- In September we responded to Cycling UKI’s survey into MTBing – see http://singletrackworld.com/2016/11/uks-biggest-ever-mountain-biking-survey-the-results/
- In October we were consulted by NNPA and invited to a site visit in the Cheviots to give our view about best design for cross drains
- During 2016 we have engaged with NCC to support the Advisory Cycle Lanes at Corbridge saying we thought they weren’t ideal but they made the road safer for cyclists than before they were installed
- We also engaged with NCC to point out the supposedly safer crossing of Rotary Way at Hexham was badly flawed (and floored) and not to the design we had proposed
- After attending two consultation meetings in Morpeth during the year, in December we submitted our recommendations for safer cycling provision to be planned into the proposed improvements of the A1
We attend various relevant access-related meeting throughout every year and 2016 was no exception:
- The Northumberland Joint Local Access Forum. It is ‘joint’ because it combines NCC and NNPA
- We attend the bi-annual Northumberland RoW Liaison meeting which access-related groups attend
- We attend the quarterly NPs AONB Access & Recreation Working Group
- We attend the quarterly North of England National Trails planning meeting
- We sit on the Board of the North East Local Nature Partnership to ensure access is always factored
- We maintain an active working relationship with Cycling UK, OpenMTB, The Ramblers, BHS and a number of MTB and roads cycling clubs as well as cycling-related businesses across the region
CONFERENCES, WORKSHOPS and ACCESS REPORTS 2016
In September Ted completed a comprehensive access report linked to the Revitalising Redesdale project as part of a funding bid to the Landscape Partnership Scheme – see https://www.hlf.org.uk/about-us/media-centre/press-releases/future-northumbria%E2%80%99s-frontier-landscape-secures-national
In October Ted was invited to attend a regional Landscape Partnership Scheme Workshop where he spoke on best practice for increasing access.
In October Ted was invited to meet with two members of the Natural England team implementing the National Coast Path ostensibly for walkers – see http://www.nationaltrail.co.uk/england-coast-path. Opportunities to improve access for cyclists were discussed.
Rob Aubrook enjoyed attending the three day Scottish mountain bike conference in November. Held in Aviemore, the conference was badged as the innovation edition and Rob said “For me it provoked some great new thinking about the future development of mountain biking”. This is Rob’s report:
Scottish mountain biking is clearly making great progress. There are several reasons for this but the single most important factor seems to be strength of collaboration between businesses, tourism providers, government agencies and the cycling bodies themselves. The Developing Mountain Biking in Scotland project (DMBinS) has successfully brought partners together to develop new facilities especially close to where people live and they have aligned themselves closely with the tourism organisations to promote the sport.
Access is still a real issue in all parts of the UK. Scotland’s open access model was regularly applauded for the benefits it delivers to the Scottish economy but they lack the network of trails we enjoy here in England and Wales and the issue of funding to build and maintain trails across all areas of the UK remains intractable. Everyone agreed that future improvements to the trail network require reasoned argument persistently applied rather than any radical or revolutionary tactics.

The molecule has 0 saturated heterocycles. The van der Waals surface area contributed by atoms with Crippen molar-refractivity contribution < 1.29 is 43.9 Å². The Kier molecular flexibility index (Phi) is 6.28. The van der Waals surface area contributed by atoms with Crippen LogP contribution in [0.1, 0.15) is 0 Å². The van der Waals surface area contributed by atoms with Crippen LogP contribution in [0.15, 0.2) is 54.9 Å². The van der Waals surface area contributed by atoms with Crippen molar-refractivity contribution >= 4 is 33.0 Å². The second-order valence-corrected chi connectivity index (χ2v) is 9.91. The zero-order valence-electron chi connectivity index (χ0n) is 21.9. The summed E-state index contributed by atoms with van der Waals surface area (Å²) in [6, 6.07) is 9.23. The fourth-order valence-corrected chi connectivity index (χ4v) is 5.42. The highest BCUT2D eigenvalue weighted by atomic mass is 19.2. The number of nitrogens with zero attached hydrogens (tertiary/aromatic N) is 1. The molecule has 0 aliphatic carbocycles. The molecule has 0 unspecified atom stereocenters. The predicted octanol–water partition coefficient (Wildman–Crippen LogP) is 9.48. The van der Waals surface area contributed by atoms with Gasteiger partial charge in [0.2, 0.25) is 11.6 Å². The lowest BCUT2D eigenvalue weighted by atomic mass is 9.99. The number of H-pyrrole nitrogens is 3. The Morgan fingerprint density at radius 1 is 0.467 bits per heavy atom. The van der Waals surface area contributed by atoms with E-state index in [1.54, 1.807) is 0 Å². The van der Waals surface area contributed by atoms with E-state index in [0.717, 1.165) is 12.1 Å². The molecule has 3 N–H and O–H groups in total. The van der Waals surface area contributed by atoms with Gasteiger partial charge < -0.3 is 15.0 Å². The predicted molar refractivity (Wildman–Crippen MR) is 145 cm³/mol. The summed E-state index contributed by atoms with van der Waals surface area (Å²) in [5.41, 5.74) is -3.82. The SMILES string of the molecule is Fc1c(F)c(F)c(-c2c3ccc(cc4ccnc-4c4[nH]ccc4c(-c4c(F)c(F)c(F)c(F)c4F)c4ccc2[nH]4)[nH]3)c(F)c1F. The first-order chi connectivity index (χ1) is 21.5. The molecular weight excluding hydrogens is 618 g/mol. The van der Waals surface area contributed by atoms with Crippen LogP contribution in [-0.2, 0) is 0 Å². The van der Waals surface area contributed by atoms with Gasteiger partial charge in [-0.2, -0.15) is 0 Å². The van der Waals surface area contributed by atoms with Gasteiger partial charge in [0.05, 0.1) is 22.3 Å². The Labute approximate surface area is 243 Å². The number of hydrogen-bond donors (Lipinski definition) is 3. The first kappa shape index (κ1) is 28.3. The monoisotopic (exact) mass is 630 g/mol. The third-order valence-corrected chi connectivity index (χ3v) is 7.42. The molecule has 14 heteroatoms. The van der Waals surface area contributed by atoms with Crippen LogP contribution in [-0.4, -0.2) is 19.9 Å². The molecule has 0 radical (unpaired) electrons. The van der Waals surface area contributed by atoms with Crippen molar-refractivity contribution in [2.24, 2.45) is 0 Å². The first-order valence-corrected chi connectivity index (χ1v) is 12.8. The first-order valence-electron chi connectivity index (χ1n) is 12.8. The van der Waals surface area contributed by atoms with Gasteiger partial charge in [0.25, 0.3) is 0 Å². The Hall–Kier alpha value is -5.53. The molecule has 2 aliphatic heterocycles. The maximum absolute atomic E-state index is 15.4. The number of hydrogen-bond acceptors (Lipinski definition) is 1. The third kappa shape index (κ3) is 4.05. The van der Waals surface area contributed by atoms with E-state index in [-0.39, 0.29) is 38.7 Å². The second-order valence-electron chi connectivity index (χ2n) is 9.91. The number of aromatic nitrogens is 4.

As well as all the great presentations on developing Scottish mountain biking we had some inspirational speakers describing their mountain biking journeys. Gary Fisher was the keynote speaker, a true eccentric, cyclist and entrepreneur who’s life story has more turns than a flow trail. Lee Craigie and Tracy Mosely both focused on how they were now trying to give back to the sport after enjoying amazing success.
At the awards dinner, I sat next to a school teacher from Arran who has set up a mountain bike club for boys and girls. They ride twice a week, enjoying the limited number of trails available. He won the award for best youth activity. For me all these speakers reinforced the need for more volunteers acting to develop the sport whether this is work of volunteer groups like the Kielder Trail Reivers, Hamsterley Trailblazers, Thrunton Trail Builders and the Chopwell group. There is a great need for more advocacy, promotion and campaigning through the likes of OpenMTB and increasingly Cycling UK and smaller clubs with commitment which Tyne Valley MTB exemplifies.
To summarise, I thoroughly enjoyed the conference, it provided inspiration, insight and recognition that our sport continues to mature. A full report can be found here.
Rides undertaken in 2016
The pattern seems to be that midweek evening rides are the most popular although a committed core never misses an opportunity to enjoy a day rides. Note: A sample of images follow but it’s only really possible to take pics of riders on easy sections as no-one wants to stop when they are riding good singletrack.
Some MTB rides in 2016
Previous 3: Trans Lakes 27/28th June 2016
Below: Road Cycling: Week long Scottish Islands and coast ride July 2016
Great Alpine Chain Route by MTB: 20th to 28th August 2016